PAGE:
Structural covariance networks in children with autism or ADHD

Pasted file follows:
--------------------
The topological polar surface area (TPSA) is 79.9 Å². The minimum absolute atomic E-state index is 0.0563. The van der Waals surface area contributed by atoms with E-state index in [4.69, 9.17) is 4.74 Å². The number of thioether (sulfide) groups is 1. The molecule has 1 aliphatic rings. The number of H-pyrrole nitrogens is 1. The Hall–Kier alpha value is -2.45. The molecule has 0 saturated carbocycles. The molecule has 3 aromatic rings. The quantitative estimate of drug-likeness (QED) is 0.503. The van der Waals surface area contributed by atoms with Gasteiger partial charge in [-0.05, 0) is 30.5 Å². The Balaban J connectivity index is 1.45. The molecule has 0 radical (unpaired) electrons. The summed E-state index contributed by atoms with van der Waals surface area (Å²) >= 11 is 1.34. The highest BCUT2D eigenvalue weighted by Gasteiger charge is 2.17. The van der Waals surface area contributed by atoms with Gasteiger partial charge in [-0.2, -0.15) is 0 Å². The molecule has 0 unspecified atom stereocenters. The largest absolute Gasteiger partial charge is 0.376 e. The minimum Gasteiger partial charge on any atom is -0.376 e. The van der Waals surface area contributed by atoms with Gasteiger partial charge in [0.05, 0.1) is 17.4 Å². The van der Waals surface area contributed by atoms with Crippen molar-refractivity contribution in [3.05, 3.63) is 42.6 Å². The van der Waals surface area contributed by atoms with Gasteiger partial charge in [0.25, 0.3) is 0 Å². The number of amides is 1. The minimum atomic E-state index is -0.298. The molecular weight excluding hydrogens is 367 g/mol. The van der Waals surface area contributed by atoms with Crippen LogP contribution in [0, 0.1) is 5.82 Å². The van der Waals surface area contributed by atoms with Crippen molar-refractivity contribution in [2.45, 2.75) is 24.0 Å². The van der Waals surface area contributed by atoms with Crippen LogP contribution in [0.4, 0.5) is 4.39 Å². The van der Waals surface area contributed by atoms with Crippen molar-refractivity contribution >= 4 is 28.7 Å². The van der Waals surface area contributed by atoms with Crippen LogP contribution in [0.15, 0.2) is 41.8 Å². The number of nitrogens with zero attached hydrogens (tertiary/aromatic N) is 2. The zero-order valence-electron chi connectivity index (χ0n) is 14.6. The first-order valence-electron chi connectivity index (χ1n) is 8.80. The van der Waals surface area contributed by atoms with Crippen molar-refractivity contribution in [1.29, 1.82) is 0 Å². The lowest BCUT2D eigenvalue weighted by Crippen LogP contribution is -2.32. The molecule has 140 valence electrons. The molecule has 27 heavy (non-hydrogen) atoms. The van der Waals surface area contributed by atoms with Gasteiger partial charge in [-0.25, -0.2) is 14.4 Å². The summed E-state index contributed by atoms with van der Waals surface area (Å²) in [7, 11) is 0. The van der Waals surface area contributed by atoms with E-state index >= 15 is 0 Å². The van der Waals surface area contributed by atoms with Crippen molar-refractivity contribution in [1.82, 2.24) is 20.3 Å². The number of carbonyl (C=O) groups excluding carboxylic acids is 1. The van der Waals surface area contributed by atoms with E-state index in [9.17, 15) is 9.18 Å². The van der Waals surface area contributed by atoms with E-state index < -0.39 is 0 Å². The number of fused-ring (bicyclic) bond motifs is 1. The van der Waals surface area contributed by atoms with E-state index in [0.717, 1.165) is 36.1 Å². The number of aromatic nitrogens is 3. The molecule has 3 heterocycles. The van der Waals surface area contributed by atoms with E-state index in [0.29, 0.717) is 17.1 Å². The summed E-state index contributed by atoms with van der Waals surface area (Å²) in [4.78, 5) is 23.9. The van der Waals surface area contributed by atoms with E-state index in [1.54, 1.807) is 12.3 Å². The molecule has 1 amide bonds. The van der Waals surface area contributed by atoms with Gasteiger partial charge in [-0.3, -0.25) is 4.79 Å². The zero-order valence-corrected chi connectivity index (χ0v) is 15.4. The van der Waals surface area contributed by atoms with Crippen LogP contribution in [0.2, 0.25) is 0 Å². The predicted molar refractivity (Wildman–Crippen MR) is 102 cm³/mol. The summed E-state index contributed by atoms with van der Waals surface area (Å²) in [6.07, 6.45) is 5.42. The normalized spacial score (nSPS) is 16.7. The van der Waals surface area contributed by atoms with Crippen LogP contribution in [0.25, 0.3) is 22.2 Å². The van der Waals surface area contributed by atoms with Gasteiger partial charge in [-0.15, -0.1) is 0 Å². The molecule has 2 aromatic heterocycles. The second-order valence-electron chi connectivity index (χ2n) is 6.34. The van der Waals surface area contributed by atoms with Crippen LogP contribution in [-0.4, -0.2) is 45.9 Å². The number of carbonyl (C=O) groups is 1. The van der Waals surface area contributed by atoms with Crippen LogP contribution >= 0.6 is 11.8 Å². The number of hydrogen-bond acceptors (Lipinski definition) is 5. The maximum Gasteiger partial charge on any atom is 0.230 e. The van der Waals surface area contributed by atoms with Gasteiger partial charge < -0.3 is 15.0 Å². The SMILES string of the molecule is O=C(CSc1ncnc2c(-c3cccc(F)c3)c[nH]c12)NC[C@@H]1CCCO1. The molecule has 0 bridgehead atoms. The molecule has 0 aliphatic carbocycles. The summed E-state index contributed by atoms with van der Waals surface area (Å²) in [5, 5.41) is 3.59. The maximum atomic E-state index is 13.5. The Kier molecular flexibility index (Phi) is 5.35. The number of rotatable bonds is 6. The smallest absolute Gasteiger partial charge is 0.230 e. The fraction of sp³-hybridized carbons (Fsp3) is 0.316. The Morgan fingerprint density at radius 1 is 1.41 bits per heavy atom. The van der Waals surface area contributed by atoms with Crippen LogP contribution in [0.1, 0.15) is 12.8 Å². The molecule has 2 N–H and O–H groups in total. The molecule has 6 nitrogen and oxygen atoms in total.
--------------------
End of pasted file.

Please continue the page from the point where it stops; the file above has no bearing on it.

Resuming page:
Abstract While autism and attention-deficit/hyperactivity disorder (ADHD) are considered distinct conditions from a diagnostic perspective, they share some phenotypic features and have high comorbidity. Taking a dual-condition approach might help elucidate shared and distinct neural characteristics. Graph theory was used to analyse properties of cortical thickness structural covariance networks across both conditions and relative to a neurotypical (NT; n=87) group using data from the ABIDE (autism; n=62) and ADHD-200 datasets (ADHD; n=69). This was analysed in a theoretical framework examining potential differences in long and short range connectivity. We found convergence between autism and ADHD, where both conditions show an overall decrease in CT covariance with increased Euclidean distance compared to a neurotypical population. The two conditions also show divergence: less modular overlap between the two conditions than there is between each condition and the neurotypical group. Lastly, the ADHD group also showed reduced wiring costs compared to the autism groups. Our results indicate a need for taking an integrated approach when considering highly comorbid conditions such as autism and ADHD. Both groups show a distance-covariance relation that more strongly favours short-range over long-range. Thus, on some network features the groups seem to converge, yet on others there is divergence.